“The residents keep all sorts of palatable dishes in the happy fridge, ranging from dry snacks, fruits to cooked meals. Sometimes, they even keep raw vegetables, to ensure not a single bit of good food ends up in their trash while other people go hungry to bed,” reveals Rahul.

On an average, each happy fridge supplies around 10-15 meals in a day. The gratitude and pure smiles of the hungry souls after a fulfilling meal are more than enough to continue to motivate Rahul and his neighbours. In fact, inspired by him, many other communities in the Delhi-NCR region set up community fridges in their areas.

Feeding India will set up 500 Happy Fridges

Since the past few years, Feeding India has been a prominent organisation working in the forefront to solve the hunger problem in India. Primarily, they were involved in redistributing leftover food from weddings and parties among the underprivileged people in different cities of India. Their volunteers, better known as “Hunger Heroes of India”, worked actively to bridge the gap between food wastage and food crisis.

“We used to get a lot of calls from individual households to collect their excess food. However, unfortunately, we lacked the manpower and planning to launch our programme on a door to door basis. We were desperately looking for an alternative when we learnt about the community fridges,” shares Srishti Jain, co-founder of Feeding India.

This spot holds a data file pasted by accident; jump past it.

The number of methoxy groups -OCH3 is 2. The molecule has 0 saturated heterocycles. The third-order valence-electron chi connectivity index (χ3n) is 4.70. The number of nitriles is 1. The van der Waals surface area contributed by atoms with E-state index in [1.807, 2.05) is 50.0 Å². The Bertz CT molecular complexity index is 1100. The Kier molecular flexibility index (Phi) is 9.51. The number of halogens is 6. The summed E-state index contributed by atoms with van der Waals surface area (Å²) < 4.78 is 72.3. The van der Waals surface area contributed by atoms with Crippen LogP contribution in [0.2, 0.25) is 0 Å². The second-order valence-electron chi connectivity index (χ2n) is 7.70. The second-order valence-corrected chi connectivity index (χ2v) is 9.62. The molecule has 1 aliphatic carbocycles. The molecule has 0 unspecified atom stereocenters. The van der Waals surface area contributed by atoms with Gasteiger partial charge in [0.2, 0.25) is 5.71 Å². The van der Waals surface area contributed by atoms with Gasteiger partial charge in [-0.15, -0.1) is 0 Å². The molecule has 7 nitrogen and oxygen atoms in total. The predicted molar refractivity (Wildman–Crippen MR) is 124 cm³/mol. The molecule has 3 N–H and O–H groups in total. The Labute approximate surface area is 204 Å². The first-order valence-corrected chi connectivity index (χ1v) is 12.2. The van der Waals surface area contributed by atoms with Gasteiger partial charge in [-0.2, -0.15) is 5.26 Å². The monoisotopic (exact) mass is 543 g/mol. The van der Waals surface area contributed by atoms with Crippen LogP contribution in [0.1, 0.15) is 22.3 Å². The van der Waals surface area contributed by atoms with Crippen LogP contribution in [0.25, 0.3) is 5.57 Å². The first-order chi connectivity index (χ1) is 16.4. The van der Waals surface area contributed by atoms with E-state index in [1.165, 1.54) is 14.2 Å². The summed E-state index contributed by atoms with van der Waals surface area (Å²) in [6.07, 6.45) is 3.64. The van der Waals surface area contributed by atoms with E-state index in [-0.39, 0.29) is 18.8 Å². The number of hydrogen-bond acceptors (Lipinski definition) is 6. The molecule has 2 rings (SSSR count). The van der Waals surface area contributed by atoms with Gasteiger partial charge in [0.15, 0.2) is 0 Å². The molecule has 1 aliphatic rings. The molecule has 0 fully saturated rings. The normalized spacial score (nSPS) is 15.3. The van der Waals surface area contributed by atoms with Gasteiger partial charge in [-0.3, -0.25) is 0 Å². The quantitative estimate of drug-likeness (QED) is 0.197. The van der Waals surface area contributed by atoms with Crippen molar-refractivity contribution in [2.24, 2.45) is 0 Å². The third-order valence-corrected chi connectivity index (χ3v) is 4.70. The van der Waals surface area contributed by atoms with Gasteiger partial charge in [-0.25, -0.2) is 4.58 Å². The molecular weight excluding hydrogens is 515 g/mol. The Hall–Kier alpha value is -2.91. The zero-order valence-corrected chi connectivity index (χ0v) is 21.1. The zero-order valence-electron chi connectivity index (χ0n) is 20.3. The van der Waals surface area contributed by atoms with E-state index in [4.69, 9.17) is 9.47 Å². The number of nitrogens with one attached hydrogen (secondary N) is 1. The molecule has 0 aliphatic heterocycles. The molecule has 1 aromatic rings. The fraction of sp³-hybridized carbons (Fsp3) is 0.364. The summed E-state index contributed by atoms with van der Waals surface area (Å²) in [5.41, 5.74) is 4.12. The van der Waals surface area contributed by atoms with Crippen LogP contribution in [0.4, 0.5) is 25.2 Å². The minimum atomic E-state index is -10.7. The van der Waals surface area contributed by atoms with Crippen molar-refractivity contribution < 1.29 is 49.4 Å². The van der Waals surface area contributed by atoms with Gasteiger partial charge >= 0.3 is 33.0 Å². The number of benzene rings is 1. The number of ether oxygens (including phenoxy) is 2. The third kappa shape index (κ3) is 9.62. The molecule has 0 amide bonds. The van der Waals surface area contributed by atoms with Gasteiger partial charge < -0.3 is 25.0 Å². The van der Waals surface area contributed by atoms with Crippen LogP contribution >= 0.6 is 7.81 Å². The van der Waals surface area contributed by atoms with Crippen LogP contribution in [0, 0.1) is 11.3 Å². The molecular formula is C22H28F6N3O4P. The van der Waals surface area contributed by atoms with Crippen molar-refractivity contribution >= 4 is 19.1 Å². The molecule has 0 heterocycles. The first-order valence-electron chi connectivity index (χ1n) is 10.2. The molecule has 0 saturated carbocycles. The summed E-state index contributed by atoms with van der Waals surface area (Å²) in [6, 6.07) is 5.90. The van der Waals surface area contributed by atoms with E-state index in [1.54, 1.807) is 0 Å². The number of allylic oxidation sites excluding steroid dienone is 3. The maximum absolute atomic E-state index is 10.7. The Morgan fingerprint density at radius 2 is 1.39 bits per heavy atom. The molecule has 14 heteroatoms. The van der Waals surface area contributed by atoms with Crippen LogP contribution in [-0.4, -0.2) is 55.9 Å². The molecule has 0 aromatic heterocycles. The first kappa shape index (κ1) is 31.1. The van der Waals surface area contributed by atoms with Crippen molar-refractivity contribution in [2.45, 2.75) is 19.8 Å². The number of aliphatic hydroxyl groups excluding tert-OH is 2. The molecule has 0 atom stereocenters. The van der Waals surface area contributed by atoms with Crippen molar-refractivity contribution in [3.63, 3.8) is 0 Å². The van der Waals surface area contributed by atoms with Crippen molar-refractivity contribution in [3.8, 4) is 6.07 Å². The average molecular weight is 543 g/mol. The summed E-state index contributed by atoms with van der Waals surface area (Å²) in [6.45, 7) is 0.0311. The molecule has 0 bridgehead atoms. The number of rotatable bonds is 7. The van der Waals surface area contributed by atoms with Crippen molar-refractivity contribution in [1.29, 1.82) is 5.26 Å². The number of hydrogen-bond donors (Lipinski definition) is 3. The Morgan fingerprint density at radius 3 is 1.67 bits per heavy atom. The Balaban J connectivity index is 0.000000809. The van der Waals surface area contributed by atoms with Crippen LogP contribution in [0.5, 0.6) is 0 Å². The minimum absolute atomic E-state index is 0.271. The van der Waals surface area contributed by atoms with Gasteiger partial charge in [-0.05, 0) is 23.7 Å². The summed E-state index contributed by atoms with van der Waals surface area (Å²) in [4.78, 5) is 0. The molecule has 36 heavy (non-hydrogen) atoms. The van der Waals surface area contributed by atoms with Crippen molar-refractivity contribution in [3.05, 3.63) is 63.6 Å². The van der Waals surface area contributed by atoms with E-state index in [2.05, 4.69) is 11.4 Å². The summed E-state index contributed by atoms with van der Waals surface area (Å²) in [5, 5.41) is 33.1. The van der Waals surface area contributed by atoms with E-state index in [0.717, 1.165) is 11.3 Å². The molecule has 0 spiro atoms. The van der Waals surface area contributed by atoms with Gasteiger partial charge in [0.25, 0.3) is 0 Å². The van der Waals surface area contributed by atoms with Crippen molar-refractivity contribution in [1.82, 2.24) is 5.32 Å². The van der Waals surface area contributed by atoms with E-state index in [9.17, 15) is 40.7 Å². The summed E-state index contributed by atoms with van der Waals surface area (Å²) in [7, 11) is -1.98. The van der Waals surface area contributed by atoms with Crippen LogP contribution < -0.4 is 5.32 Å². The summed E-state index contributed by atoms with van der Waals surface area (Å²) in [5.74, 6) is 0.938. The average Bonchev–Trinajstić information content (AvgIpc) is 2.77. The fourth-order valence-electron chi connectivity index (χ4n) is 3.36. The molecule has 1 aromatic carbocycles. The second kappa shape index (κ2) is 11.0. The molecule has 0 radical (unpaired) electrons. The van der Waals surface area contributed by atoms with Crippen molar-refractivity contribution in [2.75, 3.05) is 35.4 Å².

After interacting with Rahul Khera and other campaigners of community fridges, Feeding India decided to amplify this extraordinary project throughout the length and breadth of India. Presently, they have launched the #FightFoodWaste campaign to install 500 community fridges – nicknamed ‘ Happy Fridge ’. So any passer-by – be it a kid going to school without a lunchbox, or a labourer returning home late at night with no promise of a dinner – can now grab a pack of biscuits or a bowl of ‘dal-chawal’ (rice & lentil soup) to satiate their hunger. Click here to contribute for ‘ Happy Fridge ‘ and ensure India never sleeps hungry again.

Feeding India also urges everyone to make a promise to stop wasting food and instead consider donating it to those in need.